UNIT ONE: THERE’S STILL SOMEONE
I WANT YOU TO MEET
OPENING: Just one
more. It’s a standard line of commercials and the death of
diets. Potato chips have famously been sold with the challenge that
you can’t eat just one, you’ll need more. The TV detective
show of the 1970’s Columbo had a staple line of the
detective Columbo turning at the door when you thought he was done.
Then he would ask, “Just one more thing.” Just one more clue
would solve the case.
Biblically, God loves this same pattern. In
our three part study we’ll see how often God turns back with just
one more. He has one more person for us to meet, one more
miracle to perform, one more day to spend. People, actions,
time, they’re all in abundance beyond what we expect.
Let’s start with one more person to
meet. My mother was never ready to leave any gathering. After
church, we were the last to go and literally turned out the lights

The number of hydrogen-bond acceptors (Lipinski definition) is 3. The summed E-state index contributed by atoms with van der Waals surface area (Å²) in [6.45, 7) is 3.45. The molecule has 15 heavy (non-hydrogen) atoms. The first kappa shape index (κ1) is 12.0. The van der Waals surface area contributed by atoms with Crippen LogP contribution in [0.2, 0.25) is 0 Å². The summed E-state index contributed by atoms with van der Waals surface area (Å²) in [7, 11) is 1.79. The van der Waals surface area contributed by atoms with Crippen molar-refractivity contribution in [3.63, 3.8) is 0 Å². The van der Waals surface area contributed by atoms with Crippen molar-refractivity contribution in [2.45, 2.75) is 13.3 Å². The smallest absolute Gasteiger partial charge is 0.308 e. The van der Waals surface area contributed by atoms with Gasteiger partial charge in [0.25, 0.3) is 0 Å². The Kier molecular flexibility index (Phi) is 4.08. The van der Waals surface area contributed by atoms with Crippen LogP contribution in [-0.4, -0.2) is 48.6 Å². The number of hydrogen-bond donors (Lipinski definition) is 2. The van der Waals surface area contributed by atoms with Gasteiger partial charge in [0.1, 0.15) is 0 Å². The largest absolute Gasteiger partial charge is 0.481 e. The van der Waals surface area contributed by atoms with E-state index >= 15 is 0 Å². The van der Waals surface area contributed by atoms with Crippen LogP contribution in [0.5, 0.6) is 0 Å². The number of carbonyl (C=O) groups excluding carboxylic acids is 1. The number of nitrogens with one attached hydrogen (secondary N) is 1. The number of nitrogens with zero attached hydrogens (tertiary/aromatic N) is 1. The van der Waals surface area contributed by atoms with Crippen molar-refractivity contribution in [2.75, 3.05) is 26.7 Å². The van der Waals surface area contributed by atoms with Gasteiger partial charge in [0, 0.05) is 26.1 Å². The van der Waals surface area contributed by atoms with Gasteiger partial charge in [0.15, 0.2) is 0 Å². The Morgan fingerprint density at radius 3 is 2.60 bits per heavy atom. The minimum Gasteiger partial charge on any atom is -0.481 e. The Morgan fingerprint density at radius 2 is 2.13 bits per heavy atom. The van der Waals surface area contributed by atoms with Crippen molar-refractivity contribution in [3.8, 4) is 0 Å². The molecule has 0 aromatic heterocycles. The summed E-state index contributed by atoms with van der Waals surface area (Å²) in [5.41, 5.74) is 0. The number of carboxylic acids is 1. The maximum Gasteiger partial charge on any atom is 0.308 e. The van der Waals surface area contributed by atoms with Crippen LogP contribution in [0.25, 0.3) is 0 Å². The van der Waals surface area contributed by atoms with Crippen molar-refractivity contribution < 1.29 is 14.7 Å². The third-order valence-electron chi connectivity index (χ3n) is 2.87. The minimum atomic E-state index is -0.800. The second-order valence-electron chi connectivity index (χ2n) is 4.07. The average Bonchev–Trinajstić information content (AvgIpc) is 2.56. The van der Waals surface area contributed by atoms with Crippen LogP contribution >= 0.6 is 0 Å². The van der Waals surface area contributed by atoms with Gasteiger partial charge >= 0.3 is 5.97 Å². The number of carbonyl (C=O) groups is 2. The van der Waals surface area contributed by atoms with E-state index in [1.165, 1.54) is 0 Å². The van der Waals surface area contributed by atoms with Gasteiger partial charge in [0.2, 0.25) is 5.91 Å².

in the narthex. If there was one more person to talk with,
Mom would talk. By the way, my Dad left almost immediately
and would wait patiently in the car for Mom to get done.
Who have you known, or maybe you’re
that person, who is always ready to meet one more
What would that person’s favorite
place be to meet as many people as possible?
STUDY: READ LUKE
We would think the story is done. The prodigal
son has returned home and this third parable of the set in Luke 15
can end just as the other two did, the lost sheep and the lost
coin. But just one more. The younger son is back, so
let’s celebrate. But the father can’t celebrate without the older
son being with them. One son is still lost, the one who has
been with him all this time. But he is as lost as the
younger, lost in plain sight.
Who is still lost in plain sight today? This
one might even complain that he has been with the Father all this
time. But now there might have come a barrier of celebration,
or the unwelcome return of an old rival. It is fine when